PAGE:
Postcolonial critique has created new ways of studying imperial actors and their experiences in the colonies, opening diverse avenues to study the interrelations between various forms of oppression, and providing a valuable analytical tool for scholars of gender and Empire. As the archive is a site of knowledge production, not just of knowledge retrieval, a postcolonial intervention in the digital archive can give us the ability to change the existing social formations that traditional archives (national or colonial) promote.

For instance, digitization helps us connect the different actors involved across imperial borders and their actions. Dorothy received an aerogramme by Elumalai, Munuswamy’s son, which informed her about his father falling ill and asked her to authorize his mother, Alamelu, to receive his father’s pension. And when Munuswamy dies, Elumalai asks Dorothy to cover the expenses for his father’s last rites. It was afterwards that Dorothy sent letters to the Diocese of Madras asking for the pensions of Munuswamy and Mayimidoss to continue with their wives, after their death.

Digitization helps us go beyond the textual medium and make these letters hypertextual: they are searchable, transferable, and comparable with other digital text. But in addition to making it accessible in digital form, we are able to retrieve the histories of individuals that are usually undermined or overlooked in the traditional archive. It enables us to place them as participants in the worlds around them and tell other, more complete stories about them.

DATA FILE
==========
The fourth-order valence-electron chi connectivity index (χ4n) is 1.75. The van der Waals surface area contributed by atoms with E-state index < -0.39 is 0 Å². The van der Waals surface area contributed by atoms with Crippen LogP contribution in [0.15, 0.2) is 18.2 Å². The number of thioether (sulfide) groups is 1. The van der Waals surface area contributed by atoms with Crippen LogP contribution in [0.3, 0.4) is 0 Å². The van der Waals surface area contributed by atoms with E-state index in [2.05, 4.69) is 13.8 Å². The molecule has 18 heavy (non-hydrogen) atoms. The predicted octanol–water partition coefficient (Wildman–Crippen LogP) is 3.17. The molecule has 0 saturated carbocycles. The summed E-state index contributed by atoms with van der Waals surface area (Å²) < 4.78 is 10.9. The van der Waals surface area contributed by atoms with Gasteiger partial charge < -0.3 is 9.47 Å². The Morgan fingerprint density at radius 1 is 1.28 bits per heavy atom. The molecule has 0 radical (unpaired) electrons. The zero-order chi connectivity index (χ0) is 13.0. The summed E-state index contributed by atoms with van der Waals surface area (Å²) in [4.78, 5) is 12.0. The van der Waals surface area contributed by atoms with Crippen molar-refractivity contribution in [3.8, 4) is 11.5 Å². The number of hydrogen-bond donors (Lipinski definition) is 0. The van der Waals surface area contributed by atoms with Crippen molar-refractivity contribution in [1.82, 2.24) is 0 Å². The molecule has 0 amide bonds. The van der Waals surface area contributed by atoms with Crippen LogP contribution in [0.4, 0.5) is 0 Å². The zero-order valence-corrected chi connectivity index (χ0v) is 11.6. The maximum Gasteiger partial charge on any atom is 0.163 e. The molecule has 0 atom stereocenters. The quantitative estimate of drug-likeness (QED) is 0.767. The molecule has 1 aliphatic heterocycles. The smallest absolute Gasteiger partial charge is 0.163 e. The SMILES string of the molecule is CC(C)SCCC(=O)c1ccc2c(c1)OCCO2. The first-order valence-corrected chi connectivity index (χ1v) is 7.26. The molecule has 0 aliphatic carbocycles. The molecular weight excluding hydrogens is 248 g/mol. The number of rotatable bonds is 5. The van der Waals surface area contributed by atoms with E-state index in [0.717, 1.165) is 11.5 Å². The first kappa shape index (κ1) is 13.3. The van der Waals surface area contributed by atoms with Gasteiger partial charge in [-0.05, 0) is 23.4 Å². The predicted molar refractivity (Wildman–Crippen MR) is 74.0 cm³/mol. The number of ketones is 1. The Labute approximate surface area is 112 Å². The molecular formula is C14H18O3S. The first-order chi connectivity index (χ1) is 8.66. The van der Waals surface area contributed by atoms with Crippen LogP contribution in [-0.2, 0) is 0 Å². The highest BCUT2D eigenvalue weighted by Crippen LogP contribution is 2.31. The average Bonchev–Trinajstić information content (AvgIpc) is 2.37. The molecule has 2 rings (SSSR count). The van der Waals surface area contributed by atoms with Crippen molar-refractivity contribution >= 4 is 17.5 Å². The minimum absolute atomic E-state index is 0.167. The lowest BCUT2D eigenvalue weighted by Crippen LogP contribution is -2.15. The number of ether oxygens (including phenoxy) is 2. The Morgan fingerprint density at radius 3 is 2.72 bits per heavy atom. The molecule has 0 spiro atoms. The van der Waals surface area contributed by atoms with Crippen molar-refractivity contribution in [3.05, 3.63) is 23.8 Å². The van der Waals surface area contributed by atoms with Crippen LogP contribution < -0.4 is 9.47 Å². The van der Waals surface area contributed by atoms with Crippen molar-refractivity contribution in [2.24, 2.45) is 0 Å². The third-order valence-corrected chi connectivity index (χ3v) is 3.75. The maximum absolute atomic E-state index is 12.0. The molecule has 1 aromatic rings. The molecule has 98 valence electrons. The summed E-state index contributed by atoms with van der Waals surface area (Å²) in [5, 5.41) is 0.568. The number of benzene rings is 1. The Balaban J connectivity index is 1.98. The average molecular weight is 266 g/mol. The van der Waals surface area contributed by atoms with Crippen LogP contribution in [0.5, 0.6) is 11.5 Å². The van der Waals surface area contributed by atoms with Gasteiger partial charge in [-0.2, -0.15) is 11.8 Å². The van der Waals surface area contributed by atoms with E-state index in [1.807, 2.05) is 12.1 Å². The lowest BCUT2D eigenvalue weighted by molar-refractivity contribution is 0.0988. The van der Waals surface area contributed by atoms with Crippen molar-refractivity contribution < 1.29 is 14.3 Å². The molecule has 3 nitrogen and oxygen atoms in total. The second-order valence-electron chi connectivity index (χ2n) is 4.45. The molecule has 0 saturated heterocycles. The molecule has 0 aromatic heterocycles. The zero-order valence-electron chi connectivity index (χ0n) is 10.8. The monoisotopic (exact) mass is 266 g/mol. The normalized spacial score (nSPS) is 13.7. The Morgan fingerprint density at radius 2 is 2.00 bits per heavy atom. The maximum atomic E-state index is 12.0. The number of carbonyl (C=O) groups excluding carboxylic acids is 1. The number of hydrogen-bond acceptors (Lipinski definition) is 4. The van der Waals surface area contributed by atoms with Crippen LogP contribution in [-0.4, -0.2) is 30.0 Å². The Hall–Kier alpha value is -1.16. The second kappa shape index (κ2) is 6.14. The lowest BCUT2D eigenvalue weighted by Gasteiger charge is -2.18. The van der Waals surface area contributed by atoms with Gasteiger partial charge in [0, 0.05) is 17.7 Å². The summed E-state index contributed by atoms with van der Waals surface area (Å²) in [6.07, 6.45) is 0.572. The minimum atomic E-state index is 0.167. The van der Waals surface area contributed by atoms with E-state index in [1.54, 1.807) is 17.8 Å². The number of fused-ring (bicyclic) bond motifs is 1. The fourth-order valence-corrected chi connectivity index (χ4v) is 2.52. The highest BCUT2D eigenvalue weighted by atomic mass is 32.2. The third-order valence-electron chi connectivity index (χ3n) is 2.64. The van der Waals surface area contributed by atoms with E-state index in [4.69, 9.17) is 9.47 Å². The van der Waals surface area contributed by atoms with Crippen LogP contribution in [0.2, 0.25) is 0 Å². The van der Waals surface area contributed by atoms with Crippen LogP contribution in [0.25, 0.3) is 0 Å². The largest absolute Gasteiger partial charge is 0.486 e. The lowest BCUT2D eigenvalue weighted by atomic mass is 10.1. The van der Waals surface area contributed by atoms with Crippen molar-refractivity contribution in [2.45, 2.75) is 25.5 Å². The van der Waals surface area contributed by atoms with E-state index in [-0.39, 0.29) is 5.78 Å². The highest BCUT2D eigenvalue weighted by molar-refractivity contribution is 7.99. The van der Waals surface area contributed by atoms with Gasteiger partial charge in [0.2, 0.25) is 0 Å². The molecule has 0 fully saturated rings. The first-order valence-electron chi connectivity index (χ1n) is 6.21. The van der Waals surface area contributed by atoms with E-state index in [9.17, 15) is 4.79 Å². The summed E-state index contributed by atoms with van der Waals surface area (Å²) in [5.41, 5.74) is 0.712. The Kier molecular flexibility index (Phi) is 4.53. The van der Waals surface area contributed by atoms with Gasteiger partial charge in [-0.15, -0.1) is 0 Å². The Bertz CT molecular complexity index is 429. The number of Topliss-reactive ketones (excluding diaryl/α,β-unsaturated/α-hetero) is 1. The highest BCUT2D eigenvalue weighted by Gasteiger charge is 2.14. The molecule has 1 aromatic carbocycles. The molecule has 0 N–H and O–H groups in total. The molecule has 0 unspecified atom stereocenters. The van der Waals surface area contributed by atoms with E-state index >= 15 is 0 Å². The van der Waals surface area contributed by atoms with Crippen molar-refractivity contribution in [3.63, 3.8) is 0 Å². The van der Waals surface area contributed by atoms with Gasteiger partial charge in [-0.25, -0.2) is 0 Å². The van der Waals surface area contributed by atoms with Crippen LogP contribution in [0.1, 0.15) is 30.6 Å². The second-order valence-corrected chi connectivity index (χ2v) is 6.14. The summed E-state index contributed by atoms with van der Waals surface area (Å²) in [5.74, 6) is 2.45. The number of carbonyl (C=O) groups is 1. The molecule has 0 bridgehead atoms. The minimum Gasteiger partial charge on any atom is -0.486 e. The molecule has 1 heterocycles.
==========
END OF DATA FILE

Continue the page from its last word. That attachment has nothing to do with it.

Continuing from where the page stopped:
In the case of Dorothy and her correspondence with the Diocese of Madras, this can mean placing her within the setting of British colonial rule in India and ensuring that the subaltern voices in these letters are brought to the fore. By looking at the relations between individuals and larger structures, we can see them as part of colonialism as a whole, not simply as individual travelers.

If we were to translate this to the digital record, it can mean that the information about these individuals is not only preserved and searchable for researchers internationally through the transcription of letters that we create, but we also have unparalleled access to the engagement and the relationship between imperial and subaltern actors. This access to the interactions among the Diocese, Dorothy, Mayimidoss, Munuswamy, Alamelu, Jayamary, and Elumalai between Madras and England opens up the possibility of conducting diverse analyses of their lives and helps us visualize the world within which they existed. This can not only complicate the lives of imperial women like Dorothy, but also interrogate the influences of Empire.